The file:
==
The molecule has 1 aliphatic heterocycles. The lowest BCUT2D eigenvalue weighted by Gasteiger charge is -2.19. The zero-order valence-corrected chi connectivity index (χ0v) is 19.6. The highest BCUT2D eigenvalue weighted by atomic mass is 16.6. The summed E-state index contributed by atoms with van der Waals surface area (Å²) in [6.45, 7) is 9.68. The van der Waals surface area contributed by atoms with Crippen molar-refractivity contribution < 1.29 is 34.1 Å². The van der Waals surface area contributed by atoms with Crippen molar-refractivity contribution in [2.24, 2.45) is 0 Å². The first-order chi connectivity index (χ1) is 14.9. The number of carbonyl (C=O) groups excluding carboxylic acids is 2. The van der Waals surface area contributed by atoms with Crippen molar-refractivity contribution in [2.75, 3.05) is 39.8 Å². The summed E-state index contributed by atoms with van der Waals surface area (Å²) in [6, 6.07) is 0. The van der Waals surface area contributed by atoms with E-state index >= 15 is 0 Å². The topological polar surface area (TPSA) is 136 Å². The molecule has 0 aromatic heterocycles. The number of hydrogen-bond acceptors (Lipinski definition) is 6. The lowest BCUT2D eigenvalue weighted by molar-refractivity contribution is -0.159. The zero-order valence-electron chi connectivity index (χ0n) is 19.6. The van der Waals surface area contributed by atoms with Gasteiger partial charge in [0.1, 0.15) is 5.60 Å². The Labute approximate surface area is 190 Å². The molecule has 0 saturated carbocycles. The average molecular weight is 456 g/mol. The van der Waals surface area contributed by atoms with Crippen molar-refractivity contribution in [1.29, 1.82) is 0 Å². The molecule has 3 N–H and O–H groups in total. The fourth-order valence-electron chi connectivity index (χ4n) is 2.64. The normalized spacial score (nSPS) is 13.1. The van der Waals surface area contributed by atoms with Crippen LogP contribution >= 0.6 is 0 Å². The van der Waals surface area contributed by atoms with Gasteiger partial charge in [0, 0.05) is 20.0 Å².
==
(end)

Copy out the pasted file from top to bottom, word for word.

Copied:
The molecule has 1 aliphatic heterocycles. The lowest BCUT2D eigenvalue weighted by Gasteiger charge is -2.19. The zero-order valence-corrected chi connectivity index (χ0v) is 19.6. The highest BCUT2D eigenvalue weighted by atomic mass is 16.6. The summed E-state index contributed by atoms with van der Waals surface area (Å²) in [6.45, 7) is 9.68. The van der Waals surface area contributed by atoms with Crippen molar-refractivity contribution < 1.29 is 34.1 Å². The van der Waals surface area contributed by atoms with Crippen molar-refractivity contribution in [2.24, 2.45) is 0 Å². The first-order chi connectivity index (χ1) is 14.9. The number of carbonyl (C=O) groups excluding carboxylic acids is 2. The van der Waals surface area contributed by atoms with Crippen molar-refractivity contribution in [2.75, 3.05) is 39.8 Å². The summed E-state index contributed by atoms with van der Waals surface area (Å²) in [6, 6.07) is 0. The van der Waals surface area contributed by atoms with E-state index >= 15 is 0 Å². The topological polar surface area (TPSA) is 136 Å². The molecule has 0 aromatic heterocycles. The number of hydrogen-bond acceptors (Lipinski definition) is 6. The lowest BCUT2D eigenvalue weighted by molar-refractivity contribution is -0.159. The zero-order valence-electron chi connectivity index (χ0n) is 19.6. The van der Waals surface area contributed by atoms with Gasteiger partial charge in [0.1, 0.15) is 5.60 Å². The Labute approximate surface area is 190 Å². The molecule has 0 saturated carbocycles. The average molecular weight is 456 g/mol. The van der Waals surface area contributed by atoms with Crippen molar-refractivity contribution in [1.29, 1.82) is 0 Å². The molecule has 3 N–H and O–H groups in total. The fourth-order valence-electron chi connectivity index (χ4n) is 2.64. The normalized spacial score (nSPS) is 13.1. The van der Waals surface area contributed by atoms with Crippen LogP contribution >= 0.6 is 0 Å². The van der Waals surface area contributed by atoms with Gasteiger partial charge in [0, 0.05) is 20.0 Å².